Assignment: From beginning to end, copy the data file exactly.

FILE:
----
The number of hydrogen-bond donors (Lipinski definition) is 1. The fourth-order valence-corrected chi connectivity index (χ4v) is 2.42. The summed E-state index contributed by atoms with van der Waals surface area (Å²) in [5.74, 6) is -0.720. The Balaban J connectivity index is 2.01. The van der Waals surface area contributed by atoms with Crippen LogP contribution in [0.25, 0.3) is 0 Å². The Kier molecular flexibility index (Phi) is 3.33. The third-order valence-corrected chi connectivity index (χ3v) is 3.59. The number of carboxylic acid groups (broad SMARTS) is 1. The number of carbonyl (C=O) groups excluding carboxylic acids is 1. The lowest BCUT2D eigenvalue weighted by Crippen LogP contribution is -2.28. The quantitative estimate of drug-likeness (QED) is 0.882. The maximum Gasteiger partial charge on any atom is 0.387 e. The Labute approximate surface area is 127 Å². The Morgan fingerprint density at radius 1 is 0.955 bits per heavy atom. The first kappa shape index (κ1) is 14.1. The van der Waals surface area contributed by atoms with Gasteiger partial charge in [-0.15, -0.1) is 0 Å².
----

The number of hydrogen-bond donors (Lipinski definition) is 1. The fourth-order valence-corrected chi connectivity index (χ4v) is 2.42. The summed E-state index contributed by atoms with van der Waals surface area (Å²) in [5.74, 6) is -0.720. The Balaban J connectivity index is 2.01. The van der Waals surface area contributed by atoms with Crippen LogP contribution in [0.25, 0.3) is 0 Å². The Kier molecular flexibility index (Phi) is 3.33. The third-order valence-corrected chi connectivity index (χ3v) is 3.59. The number of carboxylic acid groups (broad SMARTS) is 1. The number of carbonyl (C=O) groups excluding carboxylic acids is 1. The lowest BCUT2D eigenvalue weighted by Crippen LogP contribution is -2.28. The quantitative estimate of drug-likeness (QED) is 0.882. The maximum Gasteiger partial charge on any atom is 0.387 e. The Labute approximate surface area is 127 Å². The Morgan fingerprint density at radius 1 is 0.955 bits per heavy atom. The first kappa shape index (κ1) is 14.1. The van der Waals surface area contributed by atoms with Gasteiger partial charge in [-0.15, -0.1) is 0 Å².